Did you buy at 38?

I wish their mantra for anything that touched this much personal contact/privacy information was, "slow down and think things through".

(Granted, a LOT of Facebook touches personal information, but something like this is pretty tendril-y in its reach).

Can any attorneys out there explain how altering computing devices to redirect and intercept email is not a criminal act when done without the knowledge or consent of the owner?

If any of us pulled the same stunt, even if authorized to access the system for other reasons, would we not be subject to prosecution? Hopefully, the same will happen to FB.

In addition to the Federal communications and cybercrime statutes, there is California Penal Code 502:

(c) Except as provided in subdivision (h), any person who commits any of the following acts is guilty of a public offense: (1) Knowingly accesses and without permission alters, damages, deletes, destroys, or otherwise uses any data, computer, computer system, or computer network in order to either (A) devise or execute any scheme or artifice to defraud, deceive, or extort, or (B) wrongfully control or obtain money, property, or data. ... (4) Knowingly accesses and without permission adds, alters, damages, deletes, or destroys any data, computer software, or computer programs which reside or exist internal or external to a computer, computer system, or computer network. (5) Knowingly and without permission disrupts or causes the disruption of computer services or denies or causes the denial of computer services to an authorized user of a computer, computer system, or computer network. ... etc.

It remains to be seen if there is a prosecutor with the backbone to go after this.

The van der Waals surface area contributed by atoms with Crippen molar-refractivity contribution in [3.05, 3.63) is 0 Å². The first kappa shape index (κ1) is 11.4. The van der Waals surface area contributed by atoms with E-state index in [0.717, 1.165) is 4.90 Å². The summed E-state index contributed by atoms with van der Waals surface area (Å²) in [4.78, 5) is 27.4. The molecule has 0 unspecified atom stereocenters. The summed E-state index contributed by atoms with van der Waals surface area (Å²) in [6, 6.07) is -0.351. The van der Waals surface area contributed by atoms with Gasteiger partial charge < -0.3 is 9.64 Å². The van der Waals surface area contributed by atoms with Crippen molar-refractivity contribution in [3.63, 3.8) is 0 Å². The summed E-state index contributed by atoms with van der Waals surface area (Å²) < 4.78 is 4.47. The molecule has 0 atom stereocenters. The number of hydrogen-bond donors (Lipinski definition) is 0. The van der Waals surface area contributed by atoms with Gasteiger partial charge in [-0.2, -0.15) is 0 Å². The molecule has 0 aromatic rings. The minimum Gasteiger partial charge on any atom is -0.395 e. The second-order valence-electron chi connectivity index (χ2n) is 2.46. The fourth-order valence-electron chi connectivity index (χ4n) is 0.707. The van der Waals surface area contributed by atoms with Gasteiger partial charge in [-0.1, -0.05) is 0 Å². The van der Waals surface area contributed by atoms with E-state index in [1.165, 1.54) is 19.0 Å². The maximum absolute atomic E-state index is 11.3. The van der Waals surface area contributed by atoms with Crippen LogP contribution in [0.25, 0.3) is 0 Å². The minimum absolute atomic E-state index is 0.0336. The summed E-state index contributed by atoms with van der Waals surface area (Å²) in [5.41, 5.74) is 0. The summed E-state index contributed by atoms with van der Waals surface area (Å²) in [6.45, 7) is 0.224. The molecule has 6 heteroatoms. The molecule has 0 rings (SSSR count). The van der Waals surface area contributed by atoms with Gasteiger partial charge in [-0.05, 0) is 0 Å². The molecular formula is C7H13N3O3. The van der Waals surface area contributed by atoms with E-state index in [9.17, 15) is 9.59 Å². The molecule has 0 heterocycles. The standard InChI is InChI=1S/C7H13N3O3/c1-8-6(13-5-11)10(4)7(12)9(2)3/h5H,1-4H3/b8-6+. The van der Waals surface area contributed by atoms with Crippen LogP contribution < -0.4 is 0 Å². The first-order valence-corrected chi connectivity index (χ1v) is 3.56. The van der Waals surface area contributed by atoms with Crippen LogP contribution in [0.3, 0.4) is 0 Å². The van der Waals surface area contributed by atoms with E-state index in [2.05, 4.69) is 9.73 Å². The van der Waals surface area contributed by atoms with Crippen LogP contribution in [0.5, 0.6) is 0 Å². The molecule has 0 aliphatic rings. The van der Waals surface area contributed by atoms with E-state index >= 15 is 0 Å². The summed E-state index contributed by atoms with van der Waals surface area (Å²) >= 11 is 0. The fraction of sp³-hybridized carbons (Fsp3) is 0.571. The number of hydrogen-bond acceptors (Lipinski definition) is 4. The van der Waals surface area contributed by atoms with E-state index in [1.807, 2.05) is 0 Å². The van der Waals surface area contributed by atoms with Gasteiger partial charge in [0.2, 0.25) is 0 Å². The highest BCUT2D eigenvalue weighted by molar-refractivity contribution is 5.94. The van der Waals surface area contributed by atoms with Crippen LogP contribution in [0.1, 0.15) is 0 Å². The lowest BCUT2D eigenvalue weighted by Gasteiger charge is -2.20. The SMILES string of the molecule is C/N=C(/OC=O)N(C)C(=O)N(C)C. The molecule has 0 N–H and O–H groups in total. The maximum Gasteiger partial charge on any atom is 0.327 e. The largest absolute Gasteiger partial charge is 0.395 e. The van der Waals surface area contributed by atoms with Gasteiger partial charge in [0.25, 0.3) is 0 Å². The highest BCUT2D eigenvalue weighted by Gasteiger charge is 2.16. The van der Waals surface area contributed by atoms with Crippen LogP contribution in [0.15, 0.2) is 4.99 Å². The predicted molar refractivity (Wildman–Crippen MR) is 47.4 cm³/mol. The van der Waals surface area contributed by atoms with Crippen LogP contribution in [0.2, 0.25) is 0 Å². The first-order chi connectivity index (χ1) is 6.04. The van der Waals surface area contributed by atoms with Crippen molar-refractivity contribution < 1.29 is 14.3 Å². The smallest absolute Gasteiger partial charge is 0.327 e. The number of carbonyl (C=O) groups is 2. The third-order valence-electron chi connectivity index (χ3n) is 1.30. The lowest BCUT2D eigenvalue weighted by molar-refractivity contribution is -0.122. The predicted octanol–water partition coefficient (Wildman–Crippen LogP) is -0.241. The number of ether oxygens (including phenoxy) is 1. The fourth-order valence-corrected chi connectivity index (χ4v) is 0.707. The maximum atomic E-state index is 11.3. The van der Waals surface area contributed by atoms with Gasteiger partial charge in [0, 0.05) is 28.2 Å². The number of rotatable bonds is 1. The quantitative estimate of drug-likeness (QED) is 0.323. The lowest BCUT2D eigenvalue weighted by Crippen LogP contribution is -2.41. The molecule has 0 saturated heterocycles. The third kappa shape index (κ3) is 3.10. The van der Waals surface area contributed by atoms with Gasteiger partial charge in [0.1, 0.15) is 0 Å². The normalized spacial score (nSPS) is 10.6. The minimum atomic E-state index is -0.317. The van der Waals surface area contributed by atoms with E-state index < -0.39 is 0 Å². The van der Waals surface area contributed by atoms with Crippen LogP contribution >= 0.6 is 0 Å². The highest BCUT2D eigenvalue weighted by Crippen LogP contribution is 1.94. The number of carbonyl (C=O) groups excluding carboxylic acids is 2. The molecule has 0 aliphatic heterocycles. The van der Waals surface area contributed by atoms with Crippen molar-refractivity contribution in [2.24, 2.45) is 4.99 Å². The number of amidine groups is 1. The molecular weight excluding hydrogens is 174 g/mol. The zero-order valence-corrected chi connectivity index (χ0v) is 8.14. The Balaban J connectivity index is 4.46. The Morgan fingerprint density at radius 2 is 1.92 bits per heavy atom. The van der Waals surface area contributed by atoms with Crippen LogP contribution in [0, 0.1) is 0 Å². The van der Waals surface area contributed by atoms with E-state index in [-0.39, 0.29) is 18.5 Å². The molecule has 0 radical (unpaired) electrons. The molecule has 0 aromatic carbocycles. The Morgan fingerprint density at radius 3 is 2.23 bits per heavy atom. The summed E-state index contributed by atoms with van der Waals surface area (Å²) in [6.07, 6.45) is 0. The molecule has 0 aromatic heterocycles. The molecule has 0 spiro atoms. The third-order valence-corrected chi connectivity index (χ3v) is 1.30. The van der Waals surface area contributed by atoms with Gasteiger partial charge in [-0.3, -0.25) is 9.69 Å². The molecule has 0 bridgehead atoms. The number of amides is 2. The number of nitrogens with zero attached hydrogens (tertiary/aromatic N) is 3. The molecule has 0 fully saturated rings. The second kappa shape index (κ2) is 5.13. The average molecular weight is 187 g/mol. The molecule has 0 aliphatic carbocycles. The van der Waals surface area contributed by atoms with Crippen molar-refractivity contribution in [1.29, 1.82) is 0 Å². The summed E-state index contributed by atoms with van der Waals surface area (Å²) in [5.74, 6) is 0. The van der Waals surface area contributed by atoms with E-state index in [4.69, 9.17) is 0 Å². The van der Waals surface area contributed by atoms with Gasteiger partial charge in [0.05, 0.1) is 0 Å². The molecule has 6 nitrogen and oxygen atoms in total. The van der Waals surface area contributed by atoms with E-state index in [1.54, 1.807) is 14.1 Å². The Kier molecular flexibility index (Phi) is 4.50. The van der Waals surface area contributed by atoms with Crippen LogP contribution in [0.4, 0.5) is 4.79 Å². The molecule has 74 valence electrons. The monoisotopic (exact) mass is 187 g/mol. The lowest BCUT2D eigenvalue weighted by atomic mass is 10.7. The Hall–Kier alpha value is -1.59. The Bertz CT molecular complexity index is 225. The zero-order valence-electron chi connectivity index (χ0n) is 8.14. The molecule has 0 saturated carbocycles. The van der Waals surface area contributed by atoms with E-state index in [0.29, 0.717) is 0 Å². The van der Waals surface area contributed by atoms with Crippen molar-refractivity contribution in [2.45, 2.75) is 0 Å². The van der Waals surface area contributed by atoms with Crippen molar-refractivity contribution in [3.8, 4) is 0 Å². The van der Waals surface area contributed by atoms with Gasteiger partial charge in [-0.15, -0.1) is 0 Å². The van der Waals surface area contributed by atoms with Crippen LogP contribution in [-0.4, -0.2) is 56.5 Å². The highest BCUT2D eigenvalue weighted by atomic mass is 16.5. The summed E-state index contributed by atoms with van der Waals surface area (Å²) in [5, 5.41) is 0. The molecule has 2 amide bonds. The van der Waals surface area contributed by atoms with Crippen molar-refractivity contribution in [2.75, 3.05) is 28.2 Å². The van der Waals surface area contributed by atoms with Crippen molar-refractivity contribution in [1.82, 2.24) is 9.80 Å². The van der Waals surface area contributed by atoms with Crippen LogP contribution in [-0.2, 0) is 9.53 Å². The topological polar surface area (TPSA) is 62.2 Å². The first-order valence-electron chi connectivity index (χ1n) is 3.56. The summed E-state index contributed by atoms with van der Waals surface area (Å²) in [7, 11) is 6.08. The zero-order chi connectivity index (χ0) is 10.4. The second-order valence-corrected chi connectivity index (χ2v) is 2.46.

Well, "Knowingly accesses and without permission... uses any data" would make the accessing and transmission of contacts (a la Path and many other apps) illegal. Except there's probably a clause somewhere that you agreed to without reading which lets them do that, and the same may be true here.

While it's probably true that the EULA permits FB to read the contact list, and update it in expected ways, there are many points covered in those statutes: interception and destruction of data, making the system unavailable for its intended use, etc.

Can anyone find language permitting FB to destructively alter the contents in profoundly unusual ways so that email is redirected to FB servers for interception and delivery as FB deems appropriate?

I'd really like to see an informed legal opinion on the possible criminality of their actions.

Not sure about criminal charges, but at the very least, it seems like a negligent act resulting in real damages to many people. I don't think a class-action lawsuit is out of the question.

Don't know in the US, but in Germany it is a criminal act afaik (ianal). Looking forward to the EU investigation into this. Maybe Facebook soon joins Microsoft in having to pay a billion euro fine?

Facebook and Microsoft don't pay fines. Facebook's and Microsoft's shareholders pay the fines.

As I understand it, when an email address on Facebook gets synced to a phone, that's just a cache. Any updates to the email address on Facebook automatically update the cache. When friends update their email addresses, the cache gets overwritten and you don't have their old addresses anymore.

But now, Facebook changed people's email addresses without their permission. The cache gets updated, and boom, the old address is gone.

But what makes it more scary is that people don't actually remember that they originally got the address from Facebook and they don't understand the caching behavior. All they know is that the old address is gone. So they think that email addresses that they didn't get from Facebook are also at risk.

The workaround is to manually copy email addresses from Facebook to some other system. Any email addresses you get from Facebook by automatically syncing aren't safe.

It's a pity; after all, most of the point of the system is that you shouldn't have to manually update your address book when your friends change their contact info.

That's an excellent explanation. It also fits the mold of just about every other "service X broke into service Y and stole my info" story, wherein people forget lots of other plausible explanations.

And a good lesson as to why you should never make unannounced changes to your user's data. They will think you "broke" something, even if it never worked the way they thought it did.